It was acknowledged that those organisations that have been successful in achieving high quality care have focused primarily on identifying and reducing variations in clinical care and, where appropriate, standardising how care is delivered. Improvements have also been achieved by investing heavily in training and development of staff at all levels, and by accumulating many small positive changes over time rather than seeking a big breakthrough in performance.

Finally, the report argues that there is too much reliance on leaders in the NHS tightening their grip on performance and too little on the need to engage and support staff at all levels to play their part in delivering better value - "with tone in the middle as important as tone at the top". It suggests that unless the challenge facing the NHS is framed as a challenge to improve quality rather than to cut costs, staff will be demoralised rather than motivated, especially clinicians. Indeed it restates the evidence that Lord Darzi articulated in his 2008 review High quality care for allii, that quality not finance should be the guiding strategy of the NHS, while recognising that the results will take time to show, but that there is no better option for the NHS.

While I agree with the majority of the suggestions in the report, I'm less convinced about the overall conclusion that, despite a succession of well-meaning policy initiatives over the past two decades, the NHS in England has lacked a coherent approach to improving quality of care. Indeed I believe that over the last fifteen years there have been significant in-roads in raising the quality bar in the NHS. Some of the more notable initiatives which are referenced in the King's Fund report include:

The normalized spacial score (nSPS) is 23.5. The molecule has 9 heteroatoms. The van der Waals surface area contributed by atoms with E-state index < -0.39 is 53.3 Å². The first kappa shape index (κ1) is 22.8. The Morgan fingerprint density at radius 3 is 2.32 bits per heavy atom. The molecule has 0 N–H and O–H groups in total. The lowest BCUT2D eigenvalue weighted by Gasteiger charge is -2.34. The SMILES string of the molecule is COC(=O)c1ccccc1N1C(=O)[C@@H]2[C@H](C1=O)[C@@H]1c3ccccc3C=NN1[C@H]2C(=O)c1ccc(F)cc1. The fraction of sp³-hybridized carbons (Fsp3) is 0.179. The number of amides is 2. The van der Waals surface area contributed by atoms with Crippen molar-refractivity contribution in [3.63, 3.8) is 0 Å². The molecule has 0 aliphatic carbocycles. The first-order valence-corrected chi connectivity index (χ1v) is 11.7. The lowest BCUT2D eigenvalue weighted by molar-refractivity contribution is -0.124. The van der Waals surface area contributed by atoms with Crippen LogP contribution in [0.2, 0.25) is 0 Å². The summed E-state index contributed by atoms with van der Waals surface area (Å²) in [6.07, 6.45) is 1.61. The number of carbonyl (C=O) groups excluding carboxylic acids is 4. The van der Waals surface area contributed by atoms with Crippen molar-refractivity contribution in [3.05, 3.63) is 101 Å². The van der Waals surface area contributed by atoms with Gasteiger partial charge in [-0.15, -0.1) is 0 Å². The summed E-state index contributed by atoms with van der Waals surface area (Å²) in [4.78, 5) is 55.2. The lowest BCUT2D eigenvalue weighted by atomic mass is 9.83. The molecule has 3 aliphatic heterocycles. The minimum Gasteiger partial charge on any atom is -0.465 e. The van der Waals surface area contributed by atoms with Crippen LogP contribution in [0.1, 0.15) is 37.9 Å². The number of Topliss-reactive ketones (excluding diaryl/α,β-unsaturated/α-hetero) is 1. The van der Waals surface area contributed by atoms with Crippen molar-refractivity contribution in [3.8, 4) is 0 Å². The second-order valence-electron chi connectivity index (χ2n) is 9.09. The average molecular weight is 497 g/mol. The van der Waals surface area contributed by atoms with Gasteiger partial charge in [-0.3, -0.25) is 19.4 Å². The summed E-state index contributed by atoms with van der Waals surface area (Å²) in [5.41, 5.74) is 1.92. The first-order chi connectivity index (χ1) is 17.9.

• Sir Liam Donaldson's 2000 report, An Organisation with a Memoryiii, which defined and popularised the field of patient safety
  • Lord Darzi's report High Quality Care for All
  • Hard truths: the journey to putting patients firstiv, the government's response to The Francis' Mid -Staffordshire inquiry.

In addition there have been numerous targeted initiatives on improving quality of services like the National Service Frameworks for Heart Disease and Cancer and the National Strategies for Stroke, Dementia and End of Life Care; all of which demonstrate evidence of improvements in patient outcomes.

However, I also know that governments have to respond to the changing political and financial environment, that people in influential positions move on, meaning that organisations often lack a corporate memory and have a tendency to re-invent wheels rather than building on what works and recognising what doesn't. Consequently, I do believe the time is right for a quality improvement strategy that once again focusses attention on the importance and role of quality to enable the best things about the NHS to be maintained, improved and adopted at scale.





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The content of this article is intended to provide a general guide to the subject matter. Specialist advice should be sought about your specific circumstances.